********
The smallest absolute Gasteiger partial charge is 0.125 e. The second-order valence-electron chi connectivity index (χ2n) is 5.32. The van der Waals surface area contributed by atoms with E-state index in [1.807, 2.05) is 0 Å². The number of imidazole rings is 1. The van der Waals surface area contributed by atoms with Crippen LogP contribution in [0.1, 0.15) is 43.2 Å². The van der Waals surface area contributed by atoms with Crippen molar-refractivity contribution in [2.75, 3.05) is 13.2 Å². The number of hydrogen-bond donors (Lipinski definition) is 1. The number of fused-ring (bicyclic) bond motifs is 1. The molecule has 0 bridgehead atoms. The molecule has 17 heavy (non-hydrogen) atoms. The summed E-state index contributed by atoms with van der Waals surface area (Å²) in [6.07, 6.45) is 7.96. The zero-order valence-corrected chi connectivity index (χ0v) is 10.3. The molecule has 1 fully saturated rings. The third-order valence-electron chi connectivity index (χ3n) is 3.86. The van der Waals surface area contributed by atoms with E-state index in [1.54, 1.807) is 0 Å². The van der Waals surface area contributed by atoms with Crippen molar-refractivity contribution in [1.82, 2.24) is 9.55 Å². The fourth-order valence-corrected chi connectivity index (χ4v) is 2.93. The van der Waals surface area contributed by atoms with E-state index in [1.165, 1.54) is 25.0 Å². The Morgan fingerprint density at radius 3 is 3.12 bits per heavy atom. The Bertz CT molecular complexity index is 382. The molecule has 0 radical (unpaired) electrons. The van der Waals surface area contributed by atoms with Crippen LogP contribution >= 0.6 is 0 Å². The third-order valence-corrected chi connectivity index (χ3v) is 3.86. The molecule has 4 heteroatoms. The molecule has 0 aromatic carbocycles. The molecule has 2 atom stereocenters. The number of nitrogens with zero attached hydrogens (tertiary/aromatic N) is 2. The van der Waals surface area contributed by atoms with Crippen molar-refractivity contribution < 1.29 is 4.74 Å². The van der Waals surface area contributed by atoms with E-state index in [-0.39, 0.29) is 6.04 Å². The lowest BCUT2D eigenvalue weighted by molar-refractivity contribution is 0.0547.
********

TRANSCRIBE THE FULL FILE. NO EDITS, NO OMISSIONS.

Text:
The smallest absolute Gasteiger partial charge is 0.125 e. The second-order valence-electron chi connectivity index (χ2n) is 5.32. The van der Waals surface area contributed by atoms with E-state index in [1.807, 2.05) is 0 Å². The number of imidazole rings is 1. The van der Waals surface area contributed by atoms with Crippen LogP contribution in [0.1, 0.15) is 43.2 Å². The van der Waals surface area contributed by atoms with Crippen molar-refractivity contribution in [2.75, 3.05) is 13.2 Å². The number of hydrogen-bond donors (Lipinski definition) is 1. The number of fused-ring (bicyclic) bond motifs is 1. The molecule has 0 bridgehead atoms. The molecule has 17 heavy (non-hydrogen) atoms. The summed E-state index contributed by atoms with van der Waals surface area (Å²) in [6.07, 6.45) is 7.96. The zero-order valence-corrected chi connectivity index (χ0v) is 10.3. The molecule has 1 fully saturated rings. The third-order valence-electron chi connectivity index (χ3n) is 3.86. The van der Waals surface area contributed by atoms with E-state index in [1.54, 1.807) is 0 Å². The van der Waals surface area contributed by atoms with Crippen molar-refractivity contribution in [1.82, 2.24) is 9.55 Å². The fourth-order valence-corrected chi connectivity index (χ4v) is 2.93. The van der Waals surface area contributed by atoms with E-state index in [1.165, 1.54) is 25.0 Å². The Morgan fingerprint density at radius 3 is 3.12 bits per heavy atom. The Bertz CT molecular complexity index is 382. The molecule has 0 radical (unpaired) electrons. The van der Waals surface area contributed by atoms with Crippen LogP contribution >= 0.6 is 0 Å². The third-order valence-corrected chi connectivity index (χ3v) is 3.86. The molecule has 4 heteroatoms. The molecule has 0 aromatic carbocycles. The molecule has 2 atom stereocenters. The number of nitrogens with zero attached hydrogens (tertiary/aromatic N) is 2. The van der Waals surface area contributed by atoms with Crippen molar-refractivity contribution < 1.29 is 4.74 Å². The van der Waals surface area contributed by atoms with E-state index in [-0.39, 0.29) is 6.04 Å². The lowest BCUT2D eigenvalue weighted by molar-refractivity contribution is 0.0547.